Reviving Yasuní: Ecuadorians Stand Up for the Amazon Rainforest Print
The Pachamama Alliance

This last summer, Ecuador's President Rafael Correa ended his innovative Yasuní ITT initiative that protected a portion of Amazon rainforest rich in biodiversity.

To leave the oil in the soil, he asked the international community to donate US$3.6 billion – half the amount of the estimated value of crude oil in the ground – in annual increments in exchange for indefinitely conserving the area, rather than opening it up for exploration and drilling.

Showing Ecuador's Government What Is Valued

The terms under which President Correa wanted the funding were suspect, however, and didn't sit well with the international community. As a result, the desired funding was not forthcoming, prompting him to scrap the initiative and blame the international community for failing the effort.

Now, Ecuadorians are taking matters into their own hands. A petition requesting a referendum on the question, "Do you agree that the government of Ecuador should leave the crude of ITT, known as Block 43, below ground indefinitely?" has collected over half the signatures it needs to force a vote. Activists behind the petition feel confident they will garner the full number required.

The Guardian reports that "A referendum campaign would pit Correa against some of his most persistent critics, including former minister of energy and mines, Alberto Acosta," and, "Acosta says that the path of the Yasuní ITT initiative reflected a "logic of permanent blackmail" by combining a threat to drill for oil with civil society's argument for the preservation of Yasuní based on ecological considerations and the rights of the uncontacted peoples."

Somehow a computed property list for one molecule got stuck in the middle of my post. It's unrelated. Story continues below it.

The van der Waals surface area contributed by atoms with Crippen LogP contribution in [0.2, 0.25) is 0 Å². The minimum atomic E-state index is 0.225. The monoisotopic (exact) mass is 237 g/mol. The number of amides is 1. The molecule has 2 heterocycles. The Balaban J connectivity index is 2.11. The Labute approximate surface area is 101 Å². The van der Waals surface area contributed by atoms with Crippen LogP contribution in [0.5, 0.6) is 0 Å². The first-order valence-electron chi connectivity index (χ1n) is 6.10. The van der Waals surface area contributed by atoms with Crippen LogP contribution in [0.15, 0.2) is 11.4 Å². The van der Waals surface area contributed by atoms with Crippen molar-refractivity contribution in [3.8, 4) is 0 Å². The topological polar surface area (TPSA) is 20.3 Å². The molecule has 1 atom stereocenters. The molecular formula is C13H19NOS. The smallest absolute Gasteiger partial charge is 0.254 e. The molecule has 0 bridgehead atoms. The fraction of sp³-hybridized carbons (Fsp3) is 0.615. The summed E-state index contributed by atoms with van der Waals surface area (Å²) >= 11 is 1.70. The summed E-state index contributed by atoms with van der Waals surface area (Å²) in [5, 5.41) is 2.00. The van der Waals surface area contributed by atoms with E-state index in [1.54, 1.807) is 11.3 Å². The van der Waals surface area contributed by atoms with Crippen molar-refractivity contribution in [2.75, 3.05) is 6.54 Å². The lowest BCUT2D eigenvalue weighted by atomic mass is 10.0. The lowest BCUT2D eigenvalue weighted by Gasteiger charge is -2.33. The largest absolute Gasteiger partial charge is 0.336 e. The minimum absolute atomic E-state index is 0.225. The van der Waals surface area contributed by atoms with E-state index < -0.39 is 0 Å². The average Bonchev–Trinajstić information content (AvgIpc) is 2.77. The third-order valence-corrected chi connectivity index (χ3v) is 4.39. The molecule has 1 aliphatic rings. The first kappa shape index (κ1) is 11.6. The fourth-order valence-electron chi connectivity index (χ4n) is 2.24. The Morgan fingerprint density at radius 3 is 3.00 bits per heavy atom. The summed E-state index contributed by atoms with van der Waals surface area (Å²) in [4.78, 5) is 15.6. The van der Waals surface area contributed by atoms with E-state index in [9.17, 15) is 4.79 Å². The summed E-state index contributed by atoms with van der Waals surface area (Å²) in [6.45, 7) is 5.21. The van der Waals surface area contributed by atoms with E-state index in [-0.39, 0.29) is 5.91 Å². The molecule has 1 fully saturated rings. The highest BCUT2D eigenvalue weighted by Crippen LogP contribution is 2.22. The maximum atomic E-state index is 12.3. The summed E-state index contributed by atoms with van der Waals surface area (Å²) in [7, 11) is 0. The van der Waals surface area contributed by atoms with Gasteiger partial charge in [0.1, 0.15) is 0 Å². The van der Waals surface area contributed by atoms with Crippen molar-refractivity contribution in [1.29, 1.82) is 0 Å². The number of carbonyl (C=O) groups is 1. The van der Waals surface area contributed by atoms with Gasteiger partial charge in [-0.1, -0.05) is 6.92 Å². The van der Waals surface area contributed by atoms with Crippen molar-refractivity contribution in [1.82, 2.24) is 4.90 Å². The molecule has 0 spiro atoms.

Why President Correa Ended the Yasuní-ITT

In an earlier news piece we posted on the ending of the initiative, our CEO, Bill Twist, outlined the following as factors contributing to the initiative's failure that, in fact, had nothing to do with the international community's failure to properly support it:

Ecuador was never willing to actually commit to leave the oil in the ground. They were not willing to have a penalty with teeth in it if some future administration decided to exploit the oil.

The whole time Ecuador was trying to enroll international support they were also moving forward with plans for the 11th Round—oil exploitation of adjacent rainforest lands nearly 20 times the size of the Yasuní ITT oil block.

Ecuador was spending as much each year in subsidies that encourage fossil fuel use in the country as it was trying to raise in the Yasuní ITT Trust fund. International donors that looked closely at the plan didn't step up because the plan lacked integrity.

Mr. Twist also stated that, "Each of these three problems could have been fixed, and in fact still could be."

For now, we wait with bated breath to see if the petition is successful.